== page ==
One Step Closer to Unlocking Lupus Mystery
May 30, 2000 -- From the time she was 2 years old, Kathleen Arntsen suffered
from a variety of health problems. "I was always thirsty," she says,
"and even as a small child, I always had cold hands and feet." Arntsen
also says that she was especially prone to infections, and "caught every
childhood infection that there was. You name it, I got it."
Doctors couldn't find anything wrong with her. Her symptoms persisted and
worsened by the time she went off to college, and she was labeled a
hypochondriac because all tests kept coming back normal. But despite her
problems, Arntsen kept up with school and was very athletic. "Then one
morning, I just couldn't get out of bed. I ached all over," she
Even though the doctors still couldn't find any reason for her illness,
Arntsen believed that there was something terribly wrong with her. Soon she was
unable to lift her arms over her head, and she developed a rash on her
Finally, doctors found that she had lupus, a disease that affects millions
of people worldwide. It causes the immune system to attack the body's own cells
and causes multiple symptoms such as arthritis, sores on the skin, and kidney
failure. And even though it's not primarily a hereditary disease, Arntsen's
grandmother had died the year before, experiencing symptoms very similar to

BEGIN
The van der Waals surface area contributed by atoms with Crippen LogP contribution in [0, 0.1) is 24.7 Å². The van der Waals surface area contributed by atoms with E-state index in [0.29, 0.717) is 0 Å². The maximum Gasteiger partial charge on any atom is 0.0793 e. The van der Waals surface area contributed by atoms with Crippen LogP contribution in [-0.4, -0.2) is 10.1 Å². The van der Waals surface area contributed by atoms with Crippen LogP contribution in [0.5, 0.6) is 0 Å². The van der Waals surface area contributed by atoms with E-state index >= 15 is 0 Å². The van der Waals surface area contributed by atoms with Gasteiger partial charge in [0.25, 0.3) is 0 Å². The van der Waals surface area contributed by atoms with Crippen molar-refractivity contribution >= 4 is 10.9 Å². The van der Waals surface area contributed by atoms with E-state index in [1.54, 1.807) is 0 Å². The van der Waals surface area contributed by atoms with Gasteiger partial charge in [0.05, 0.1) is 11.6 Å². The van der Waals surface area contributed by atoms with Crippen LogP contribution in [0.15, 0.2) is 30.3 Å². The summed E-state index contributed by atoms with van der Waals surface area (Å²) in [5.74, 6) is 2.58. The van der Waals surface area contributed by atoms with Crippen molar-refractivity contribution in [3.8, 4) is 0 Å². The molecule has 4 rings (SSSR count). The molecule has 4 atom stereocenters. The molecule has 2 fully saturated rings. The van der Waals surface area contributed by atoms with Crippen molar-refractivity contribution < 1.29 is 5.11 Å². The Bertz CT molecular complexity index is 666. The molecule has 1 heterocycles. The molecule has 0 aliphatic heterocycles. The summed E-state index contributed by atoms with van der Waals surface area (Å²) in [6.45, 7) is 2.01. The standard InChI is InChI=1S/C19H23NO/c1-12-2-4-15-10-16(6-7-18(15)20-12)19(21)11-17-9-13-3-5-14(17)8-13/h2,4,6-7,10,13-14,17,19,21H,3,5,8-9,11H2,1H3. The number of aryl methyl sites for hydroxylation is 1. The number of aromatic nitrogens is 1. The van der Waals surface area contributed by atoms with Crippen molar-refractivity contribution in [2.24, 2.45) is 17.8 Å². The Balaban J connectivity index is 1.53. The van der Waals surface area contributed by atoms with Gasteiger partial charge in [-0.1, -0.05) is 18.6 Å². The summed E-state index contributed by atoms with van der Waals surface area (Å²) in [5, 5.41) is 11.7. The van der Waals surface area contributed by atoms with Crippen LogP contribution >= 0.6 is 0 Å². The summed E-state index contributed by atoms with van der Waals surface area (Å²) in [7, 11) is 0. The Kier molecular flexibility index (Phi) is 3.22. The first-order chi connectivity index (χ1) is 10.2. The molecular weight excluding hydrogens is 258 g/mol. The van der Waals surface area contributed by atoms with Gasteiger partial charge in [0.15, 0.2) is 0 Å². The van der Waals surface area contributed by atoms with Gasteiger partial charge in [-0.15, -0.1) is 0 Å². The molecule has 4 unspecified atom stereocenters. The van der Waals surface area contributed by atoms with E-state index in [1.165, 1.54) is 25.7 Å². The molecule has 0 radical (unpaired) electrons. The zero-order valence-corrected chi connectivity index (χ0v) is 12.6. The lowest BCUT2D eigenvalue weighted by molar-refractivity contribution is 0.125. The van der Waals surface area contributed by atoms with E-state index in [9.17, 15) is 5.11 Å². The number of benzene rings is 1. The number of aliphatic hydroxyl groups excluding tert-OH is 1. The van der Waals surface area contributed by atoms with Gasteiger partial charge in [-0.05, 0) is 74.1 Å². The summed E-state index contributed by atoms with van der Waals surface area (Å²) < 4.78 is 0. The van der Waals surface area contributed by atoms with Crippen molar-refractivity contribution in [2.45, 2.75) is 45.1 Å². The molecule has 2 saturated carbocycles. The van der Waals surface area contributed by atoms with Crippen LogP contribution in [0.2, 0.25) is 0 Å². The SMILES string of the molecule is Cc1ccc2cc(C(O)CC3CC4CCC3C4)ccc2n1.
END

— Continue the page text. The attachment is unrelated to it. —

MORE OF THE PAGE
The majority of lupus patients are young women, like Arntsen, and the causes
of the disease are still unclear, primarily because the condition is extremely
complex and affects numerous systems of the body. However, a recent study
indicates that researchers may be one step closer to uncovering the secret as
to why lupus develops and perhaps one step closer to discovering an effective
treatment or cure.
"The problem studying lupus is that lupus is a collection of multiple
disorders with multiple [causes] ... what we clinically label as lupus is
undoubtedly a whole slew of different disorders," says William Stohl, MD,
PhD, who was not involved in the study. Stohl is an associate professor of
medicine at the University of Southern California.
When cells in the body die, they break down into DNA, protein, and other
debris, which needs to be cleared away in order for systems to function
properly. The substance responsible for clearing away "cellular trash"
is known as Dnase1, and German scientists have shown the first direct evidence
that a deficiency in Dnase1 functioning may be one of the causes of lupus. This
is because the "cellular trash" may cause the body to mount an immune
response to it and to begin attacking its own cells.
The researchers found that Dnase1 levels were lower in people with lupus and
in animal experiments, stopping the production of Dnase1 resulted in lupus-like